Most couples know their marriages are happier when they make time to have fun. But often it's the fun that's first to fall by the wayside as demands pile up, especially in a trying economy when couples often work long hours or hold down more than one job.
Now research from the University of Denver supports the idea that finding moments to be together free of financial, family or other stresses -- just to have fun together -- is not an indulgence.
"The more you invest in fun and friendship and being there for your partner, the happier the relationship will get over time," says Howard Markman, a psychologist who co-directs the university's Center for Marital and Family Studies.
"The correlation between fun and marital happiness is high, and significant."
For men, the connection is even more important, the researchers say. They found that men are more likely than women to call their spouse their best friend.
Markman and co-director Scott Stanley in 1996 began a long-term study of 306 Denver-area couples. The yet-unpublished study is based on a fun and friendship scale the pair developed, with statements such as "We regularly have great conversations where we just talk as good friends," and "My partner really listens to me when I have something important to say." They analyzed questionnaires from a subset of the sample -- 197 couples in their second year of marriage.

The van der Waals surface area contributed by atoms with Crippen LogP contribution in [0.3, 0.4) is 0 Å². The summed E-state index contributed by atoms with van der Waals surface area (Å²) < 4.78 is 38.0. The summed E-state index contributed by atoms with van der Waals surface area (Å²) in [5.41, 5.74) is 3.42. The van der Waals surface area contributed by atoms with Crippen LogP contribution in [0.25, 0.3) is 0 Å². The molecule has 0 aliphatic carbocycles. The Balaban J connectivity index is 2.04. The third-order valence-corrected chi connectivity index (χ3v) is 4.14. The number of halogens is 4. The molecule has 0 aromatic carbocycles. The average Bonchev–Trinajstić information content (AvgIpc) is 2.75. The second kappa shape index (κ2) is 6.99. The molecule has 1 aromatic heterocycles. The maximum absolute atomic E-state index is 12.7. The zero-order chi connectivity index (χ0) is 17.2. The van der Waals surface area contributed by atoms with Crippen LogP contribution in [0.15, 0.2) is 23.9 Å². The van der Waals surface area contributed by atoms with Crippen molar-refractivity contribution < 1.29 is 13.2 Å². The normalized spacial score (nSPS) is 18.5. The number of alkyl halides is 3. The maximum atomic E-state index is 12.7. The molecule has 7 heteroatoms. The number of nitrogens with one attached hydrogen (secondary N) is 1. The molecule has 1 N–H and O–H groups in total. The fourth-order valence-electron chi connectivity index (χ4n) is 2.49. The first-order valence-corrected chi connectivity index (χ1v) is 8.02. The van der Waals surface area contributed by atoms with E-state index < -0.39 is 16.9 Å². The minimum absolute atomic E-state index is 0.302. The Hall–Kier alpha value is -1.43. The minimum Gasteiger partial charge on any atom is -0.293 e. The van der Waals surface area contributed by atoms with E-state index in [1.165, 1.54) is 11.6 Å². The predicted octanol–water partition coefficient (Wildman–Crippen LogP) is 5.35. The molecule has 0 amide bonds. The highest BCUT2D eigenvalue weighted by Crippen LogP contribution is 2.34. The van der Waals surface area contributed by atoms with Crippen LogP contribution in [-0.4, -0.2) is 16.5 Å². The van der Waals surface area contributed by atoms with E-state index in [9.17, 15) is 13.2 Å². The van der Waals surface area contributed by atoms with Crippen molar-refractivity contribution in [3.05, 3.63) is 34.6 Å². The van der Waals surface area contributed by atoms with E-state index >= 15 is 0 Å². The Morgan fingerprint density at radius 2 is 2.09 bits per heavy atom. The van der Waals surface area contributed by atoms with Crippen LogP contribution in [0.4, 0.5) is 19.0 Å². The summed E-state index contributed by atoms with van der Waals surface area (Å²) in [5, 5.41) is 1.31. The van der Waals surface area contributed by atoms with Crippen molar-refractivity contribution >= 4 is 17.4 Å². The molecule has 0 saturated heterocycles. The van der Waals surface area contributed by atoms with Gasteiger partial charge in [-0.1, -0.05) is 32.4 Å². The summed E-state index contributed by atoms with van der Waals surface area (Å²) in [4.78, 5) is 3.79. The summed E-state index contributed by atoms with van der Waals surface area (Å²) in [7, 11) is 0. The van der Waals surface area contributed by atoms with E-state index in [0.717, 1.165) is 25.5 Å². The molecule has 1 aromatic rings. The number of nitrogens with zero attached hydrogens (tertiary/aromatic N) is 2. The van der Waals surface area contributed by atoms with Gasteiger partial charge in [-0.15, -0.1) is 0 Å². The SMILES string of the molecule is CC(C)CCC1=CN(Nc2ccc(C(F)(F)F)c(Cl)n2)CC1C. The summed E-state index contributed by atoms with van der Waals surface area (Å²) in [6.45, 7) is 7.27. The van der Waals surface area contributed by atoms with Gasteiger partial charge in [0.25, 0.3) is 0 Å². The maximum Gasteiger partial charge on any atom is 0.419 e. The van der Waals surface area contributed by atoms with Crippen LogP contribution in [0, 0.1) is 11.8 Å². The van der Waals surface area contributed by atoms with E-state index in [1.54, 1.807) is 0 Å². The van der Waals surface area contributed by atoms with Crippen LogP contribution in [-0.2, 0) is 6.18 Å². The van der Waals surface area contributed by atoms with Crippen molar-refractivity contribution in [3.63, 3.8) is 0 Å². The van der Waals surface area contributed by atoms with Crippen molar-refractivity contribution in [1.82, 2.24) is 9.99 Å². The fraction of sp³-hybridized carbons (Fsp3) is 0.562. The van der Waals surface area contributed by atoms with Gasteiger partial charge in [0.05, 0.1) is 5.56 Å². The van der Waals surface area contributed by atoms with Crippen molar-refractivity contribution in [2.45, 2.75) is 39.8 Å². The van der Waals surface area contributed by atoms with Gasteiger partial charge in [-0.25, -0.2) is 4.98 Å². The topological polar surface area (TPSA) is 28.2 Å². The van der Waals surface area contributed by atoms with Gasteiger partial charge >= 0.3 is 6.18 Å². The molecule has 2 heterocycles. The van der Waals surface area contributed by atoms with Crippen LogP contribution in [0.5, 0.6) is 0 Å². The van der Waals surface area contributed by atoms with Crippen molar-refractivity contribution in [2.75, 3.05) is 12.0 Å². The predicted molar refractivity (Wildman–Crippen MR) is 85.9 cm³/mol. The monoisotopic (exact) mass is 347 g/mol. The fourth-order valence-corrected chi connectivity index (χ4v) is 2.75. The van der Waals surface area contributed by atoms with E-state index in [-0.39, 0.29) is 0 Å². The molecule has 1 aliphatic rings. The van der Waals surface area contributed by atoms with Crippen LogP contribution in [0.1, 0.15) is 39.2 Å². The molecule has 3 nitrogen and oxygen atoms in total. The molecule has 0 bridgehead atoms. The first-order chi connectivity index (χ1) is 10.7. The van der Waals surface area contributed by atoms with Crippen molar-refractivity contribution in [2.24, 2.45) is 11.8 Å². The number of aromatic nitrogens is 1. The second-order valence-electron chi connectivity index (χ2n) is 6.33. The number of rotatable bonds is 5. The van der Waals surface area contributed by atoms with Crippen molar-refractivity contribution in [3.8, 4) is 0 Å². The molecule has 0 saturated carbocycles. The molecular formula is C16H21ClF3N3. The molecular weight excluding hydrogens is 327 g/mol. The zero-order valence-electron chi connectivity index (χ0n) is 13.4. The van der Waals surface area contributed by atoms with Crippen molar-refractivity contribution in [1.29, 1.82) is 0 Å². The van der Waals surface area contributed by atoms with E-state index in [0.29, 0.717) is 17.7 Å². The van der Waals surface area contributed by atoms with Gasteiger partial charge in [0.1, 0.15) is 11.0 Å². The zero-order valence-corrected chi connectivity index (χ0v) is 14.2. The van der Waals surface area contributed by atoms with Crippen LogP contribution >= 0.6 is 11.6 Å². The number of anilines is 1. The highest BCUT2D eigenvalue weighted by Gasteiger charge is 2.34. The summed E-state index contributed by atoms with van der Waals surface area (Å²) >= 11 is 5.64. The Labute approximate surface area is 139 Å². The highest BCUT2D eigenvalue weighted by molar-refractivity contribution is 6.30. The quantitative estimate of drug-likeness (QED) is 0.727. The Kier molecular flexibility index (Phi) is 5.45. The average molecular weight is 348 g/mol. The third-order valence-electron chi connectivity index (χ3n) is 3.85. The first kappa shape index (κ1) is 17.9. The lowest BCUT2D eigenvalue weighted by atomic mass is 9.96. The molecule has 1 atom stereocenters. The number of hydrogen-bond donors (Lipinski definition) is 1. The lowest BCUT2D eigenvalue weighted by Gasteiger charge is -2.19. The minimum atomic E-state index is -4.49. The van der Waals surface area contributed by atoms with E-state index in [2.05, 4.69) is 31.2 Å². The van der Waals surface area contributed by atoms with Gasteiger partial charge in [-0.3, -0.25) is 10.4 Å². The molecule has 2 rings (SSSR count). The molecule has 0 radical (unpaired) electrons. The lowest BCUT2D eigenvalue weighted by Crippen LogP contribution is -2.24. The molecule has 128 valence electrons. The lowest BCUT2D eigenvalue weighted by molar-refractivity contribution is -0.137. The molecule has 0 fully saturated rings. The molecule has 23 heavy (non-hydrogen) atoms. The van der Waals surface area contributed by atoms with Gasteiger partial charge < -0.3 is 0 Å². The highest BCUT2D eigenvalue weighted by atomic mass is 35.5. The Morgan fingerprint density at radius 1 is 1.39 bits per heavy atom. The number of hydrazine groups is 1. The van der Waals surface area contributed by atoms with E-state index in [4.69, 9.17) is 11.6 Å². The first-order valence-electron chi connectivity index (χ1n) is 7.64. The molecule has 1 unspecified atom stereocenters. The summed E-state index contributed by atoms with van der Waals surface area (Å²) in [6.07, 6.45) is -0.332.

The research adds to findings published in 2000 in the Journal of Personality and Social Psychology by psychologist Arthur Aron of State University of New York-Stony Brook and colleagues. They showed that sharing in new and exciting activities is consistently associated with better relationships.
Markman, who conducts couples retreats, says individual leisure activities, such as watching TV or using the Internet, don't build those positive connections.
Other relationship experts agree. "The thing we're working for is to have fun and relaxation and enjoyment together, and then we're contaminating it," says Les Parrott, a psychology professor at Seattle Pacific University and co-author of relationship books.
One of the reasons couples have trouble is that they have different takes on fun and bonding, Parrott says. "Intimacy and friendship for a man is built on shared activity, but for women, shared activity is a backdrop for a great conversation. What she wants on date night is a time of intimacy and friendship. He's disappointed because she'll never go to a game or golfing, and it's during shared activities that his spirit is most likely to open up."
Gender differences also showed up in another study by the Denver researchers. They asked a random phone sample of 908 people how long it had been since they had been on a date with their spouse; women, on average, said it had been twice as long as men. (In couples married 11 to 19 years, women said 17.8 weeks, and men said nine.)
"Males and females have different definitions of what a date is," Markman says. "Females' definition is much more planned in advance and the husband puts more effort into it. For a guy, grabbing coffee -- that's a date."